About ConflictMetrics

Note: The information presented on this site is for academic research and educational purposes only. It should not be used to inform healthcare decision making.

ConflictMetrics is a clearing house for data visualization and analysis associated with S. Scott Graham’s research on industry funding and conflicts of interest in biomedical research. This site is devoted to providing public access to biomedical research sponsorship and funding data. The focus on data visualization is part of this project's broader aims of helping researchers, policy-makers, providers, and patients rethink conflicts of interest and related policy. ConflictMetrics brings together research and resources from multiple related projects supported by the National Endowment for the Humanities, the NSF’s Extreme Science and Engineering Discovery Environment (XSEDE), and the National Institutes of Health. For more details on individual projects and support, see the projects page.

Industry Funding and Conflicts of Interest

Concerns over industry funding of clinical research and researcher conflicts of interest are not new. It has been well-established for some time now that industry-sponsored clinical trials are more likely to return positive results than research funded by other means. A 2003 study published in JAMA found that industry-funded clinical trials were 5.3 times more likely to return results favorable to the funder. Even more concerning a, 2005 study in the American Journal of Psychiatry discovered that conflicts of interest, beyond industry sponsorship (e.g. speaking and consulting fees), increase the likelihood that a study will return positive results by a factor of 8.4. Additionally, there is a growing body of evidence indicating that industry-funded trials may downplay the severity of drug side effects.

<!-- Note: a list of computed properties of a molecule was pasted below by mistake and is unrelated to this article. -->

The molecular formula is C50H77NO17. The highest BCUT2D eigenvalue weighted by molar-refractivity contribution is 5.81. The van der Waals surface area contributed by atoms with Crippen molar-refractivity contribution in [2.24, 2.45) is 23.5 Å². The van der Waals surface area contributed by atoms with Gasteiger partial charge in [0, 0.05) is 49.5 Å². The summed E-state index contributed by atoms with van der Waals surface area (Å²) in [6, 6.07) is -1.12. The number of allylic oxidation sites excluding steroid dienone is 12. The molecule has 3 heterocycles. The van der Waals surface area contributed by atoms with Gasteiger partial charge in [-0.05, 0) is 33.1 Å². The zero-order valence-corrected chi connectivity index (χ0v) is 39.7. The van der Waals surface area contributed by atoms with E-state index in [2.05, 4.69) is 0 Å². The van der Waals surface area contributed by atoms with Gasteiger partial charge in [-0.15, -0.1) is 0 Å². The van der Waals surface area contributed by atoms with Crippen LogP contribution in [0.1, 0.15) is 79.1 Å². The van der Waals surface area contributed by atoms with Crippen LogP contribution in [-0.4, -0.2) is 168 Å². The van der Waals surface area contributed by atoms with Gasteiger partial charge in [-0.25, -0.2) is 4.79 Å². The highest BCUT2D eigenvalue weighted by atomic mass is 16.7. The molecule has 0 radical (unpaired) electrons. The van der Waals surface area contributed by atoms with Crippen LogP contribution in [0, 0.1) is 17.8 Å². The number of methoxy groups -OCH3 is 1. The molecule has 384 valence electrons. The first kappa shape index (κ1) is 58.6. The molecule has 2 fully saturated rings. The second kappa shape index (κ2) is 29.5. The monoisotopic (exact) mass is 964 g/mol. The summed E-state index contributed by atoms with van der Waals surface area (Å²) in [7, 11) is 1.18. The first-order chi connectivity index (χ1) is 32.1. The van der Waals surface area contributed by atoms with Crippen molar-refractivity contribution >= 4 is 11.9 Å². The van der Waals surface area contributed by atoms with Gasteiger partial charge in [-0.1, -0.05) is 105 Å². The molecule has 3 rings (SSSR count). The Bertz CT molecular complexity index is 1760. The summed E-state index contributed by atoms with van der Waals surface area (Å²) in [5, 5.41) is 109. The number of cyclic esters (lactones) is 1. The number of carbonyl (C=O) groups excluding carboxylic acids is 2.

Knowing these kinds of issues are a problem is all well and good, but it doesn't tell us much about the state of clinical science for a specific drug. One industry-funded clinical trial with biased results, while not ideal, may not be that much of a concern if the overall research landscape for a given drug has been sponsored by a diverse range of industry and public funding entities. Likewise, a single researcher-industry financial relationship probably won't profoundly compromise our knowledge of a particular drug. My research is devoted to exploring what happens when industry-funded trials and conflicts of interest accumulate and aggregate. Unfortunately, when I started this work there were no readily available databases on aggregate funding profiles and/or conflicts of interests for particular drugs, drug classes, or areas of medicine. Conflict Metrics was created specifically to address this problem.

About the Author

S. Scott Graham is an assistant professor in the Department of Rhetoric & Writing at the University of Texas at Austin. He uses artificial intelligence (AI) and machine learning to study communication in bioscience and health-policy, with special attention to bioethics, conflicts of interest, and health AI. Dr. Graham is the the author of two books (The Politics of Pain Medicine and Where’s the Rhetoric?) and author or co-author of 35 articles, chapters, and essays published in Technical Communication Quarterly, Rhetoric of Health & Medicine, Plos-One, the Annals of Internal Medicine, and other journals.